Advice from the Wise

The ethanol business can be tricky at times. With more plants crowding into the mix, each one needs to be running at its peak. EPM takes a look at what some industry leaders feel are important factors to consider when putting together a project.
By Dave Nilles | February 01, 2006
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At last year's International Fuel Ethanol Workshop in Kansas City, Mo., a panel of ethanol industry experts discussed what it takes to build and maintain a successful ethanol operation. This meeting of the industry minds was essentially an "ask the experts" roundtable for conference attendees. Its purpose was to share insight on what to doand avoidwhen putting together an ethanol project and maintaining a successful company.

The panel of eight provided a wide array of expertise, from plant operations to board management to equity coordination. The panel's insight and experiences gave those in attendance a glimpse of what it takes to be successful in the ethanol business, even through tough times.

It was made clear that plants that run most efficiently, have the latest equipment and eliminate bottlenecks will have an advantage in the marketplace. "If there's one thing that we focus on, in a word, it's efficiency," said Matt Janes, vice president of technology for VeraSun Energy, a company that owns and operates large dry-grind ethanol plants in Aurora, S.D., and Fort Dodge, Iowa. "It means many things, but it all comes back to being as efficient as you can. We all have to realize that we are in a commodity business where pennies, or fractions of pennies, on the bottom line are going to make a difference."

However, projects won't get that chance unless everything is in place for it to succeed. But what else helps drive a project? Besides debottlenecking a plant, what does it take to become a success? EPM reviewed the FEW panel discussion and talked with several ethanol industry leaders from varying projects and with different views of the industry to answer those questions.

Forge a strategic partnership
When it comes to creating strategic partnerships, Tom Branhan may have one of the best seats in the house. The Glacial Lakes Energy (GLE) general manager oversees operations at three ethanol plants, all within a 150-mile line across the Minnesota/South Dakota border. GLE is a 47 MMgy plant operating in Watertown, S.D. Seventy miles to the west, Redfield Energy is a 50 MMgy plant that recently broke ground in Redfield, S.D. Across the eastern state border is Granite Falls Energy, a 50 MMgy plant that recently started up near Granite Falls, Minn.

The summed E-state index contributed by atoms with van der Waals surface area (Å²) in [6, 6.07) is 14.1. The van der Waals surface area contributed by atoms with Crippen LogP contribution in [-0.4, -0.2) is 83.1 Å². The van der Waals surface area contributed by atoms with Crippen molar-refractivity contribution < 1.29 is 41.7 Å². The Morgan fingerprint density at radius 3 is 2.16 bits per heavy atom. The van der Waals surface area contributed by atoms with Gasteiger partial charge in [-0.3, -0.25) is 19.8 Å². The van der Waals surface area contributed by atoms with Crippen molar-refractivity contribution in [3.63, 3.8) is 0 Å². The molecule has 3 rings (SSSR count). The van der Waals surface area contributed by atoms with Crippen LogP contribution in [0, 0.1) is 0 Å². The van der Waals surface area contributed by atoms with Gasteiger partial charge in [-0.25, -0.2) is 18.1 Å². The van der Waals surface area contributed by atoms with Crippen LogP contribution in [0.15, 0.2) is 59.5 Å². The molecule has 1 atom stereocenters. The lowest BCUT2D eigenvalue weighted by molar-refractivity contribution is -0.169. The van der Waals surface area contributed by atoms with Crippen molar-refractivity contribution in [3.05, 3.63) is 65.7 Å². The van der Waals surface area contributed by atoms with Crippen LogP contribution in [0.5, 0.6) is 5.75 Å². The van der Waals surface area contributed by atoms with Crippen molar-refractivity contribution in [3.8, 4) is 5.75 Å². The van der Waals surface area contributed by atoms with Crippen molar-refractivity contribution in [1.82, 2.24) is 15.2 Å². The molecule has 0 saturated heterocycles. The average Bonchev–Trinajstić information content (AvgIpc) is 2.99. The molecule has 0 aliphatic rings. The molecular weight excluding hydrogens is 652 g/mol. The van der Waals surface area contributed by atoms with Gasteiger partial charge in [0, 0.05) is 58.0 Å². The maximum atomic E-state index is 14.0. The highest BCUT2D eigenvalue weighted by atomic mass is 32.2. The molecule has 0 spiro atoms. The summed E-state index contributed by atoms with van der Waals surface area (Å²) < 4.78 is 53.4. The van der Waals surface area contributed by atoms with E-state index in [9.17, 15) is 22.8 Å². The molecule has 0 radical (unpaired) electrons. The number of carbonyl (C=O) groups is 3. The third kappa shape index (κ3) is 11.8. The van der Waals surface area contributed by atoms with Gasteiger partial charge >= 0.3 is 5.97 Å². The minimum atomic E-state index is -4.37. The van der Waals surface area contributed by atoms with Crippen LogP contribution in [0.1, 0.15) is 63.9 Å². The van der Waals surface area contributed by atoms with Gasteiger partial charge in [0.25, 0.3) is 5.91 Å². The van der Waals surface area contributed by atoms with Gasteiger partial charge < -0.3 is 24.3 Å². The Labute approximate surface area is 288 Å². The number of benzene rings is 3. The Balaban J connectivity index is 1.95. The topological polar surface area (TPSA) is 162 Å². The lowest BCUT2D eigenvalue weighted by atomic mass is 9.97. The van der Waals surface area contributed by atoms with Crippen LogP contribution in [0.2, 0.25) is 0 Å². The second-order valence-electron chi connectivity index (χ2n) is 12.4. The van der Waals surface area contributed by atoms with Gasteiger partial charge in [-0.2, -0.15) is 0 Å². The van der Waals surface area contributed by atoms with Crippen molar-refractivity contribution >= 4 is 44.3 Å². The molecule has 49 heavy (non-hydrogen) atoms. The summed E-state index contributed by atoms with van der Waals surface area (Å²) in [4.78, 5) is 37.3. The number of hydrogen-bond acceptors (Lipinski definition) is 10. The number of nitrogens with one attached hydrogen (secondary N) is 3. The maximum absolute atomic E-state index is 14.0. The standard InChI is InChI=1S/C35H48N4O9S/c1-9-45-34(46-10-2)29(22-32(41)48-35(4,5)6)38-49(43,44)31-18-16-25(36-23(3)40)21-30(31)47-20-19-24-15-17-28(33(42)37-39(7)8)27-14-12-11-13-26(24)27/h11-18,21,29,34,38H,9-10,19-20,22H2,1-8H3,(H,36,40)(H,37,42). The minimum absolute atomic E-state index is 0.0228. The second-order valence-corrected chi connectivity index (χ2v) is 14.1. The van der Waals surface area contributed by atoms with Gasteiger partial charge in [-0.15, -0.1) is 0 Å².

Creating partnerships with other plants can have several positive effects. Individual plants within that partnership can develop energy-conserving strategies that can be utilized for the good of the entire group. "Once you align all those people under one team, everyone gets to share equally in process improvements," Branhan said.

Plants can also leverage off of each other. In a tight market, that can mean the difference between failing and getting by. "If we lost a plant manager at one plant, I can have a new plant manager there in one hour," Branhan said. "The same thing goes with parts, corn and denaturant."

Aligning with other plants also increases the amount of ethanol the plants can market while paying down debt more quickly. "Interest and capital are going to eat you up," Branhan said. "Other plants that don't have strategic partners are going to get themselves in trouble without debt paid down."

Mick Miller agrees. As general manager of Red Trail Energy, a 50 MMgy plant under construction in Richardton, N.D., Miller sees the importance of forming alliances. "It's becoming more and more important because of growth in the industry," he said. "The supply and demand margin will narrow. It's going to come down to the lowest-cost producer."

Hire well, hire early
New plants oftentimes struggle due to a lack of experience, Aventine Bioenergy's Mark Luitjens said at the FEW. People are certainly the key to operating a plant. New projects are beginning to hire the best people earlier on in the project's development.

Hiring early is something VeraSun Energy has tried to do, according to Janes. "Having them there during the construction period helps them understand the plant and operations better," Janes said.

Miller was hired as general manager at Red Trail Energy in June 2005. The plant is on pace for a December 2006 start-up. Miller said there are several advantages to hiring a general manager and/or other top management positions early on in the project. First, and possibly most important as potential profit margins tighten, is that banks look at the strength of the management team when considering financing a project. It also benefits the flow of work.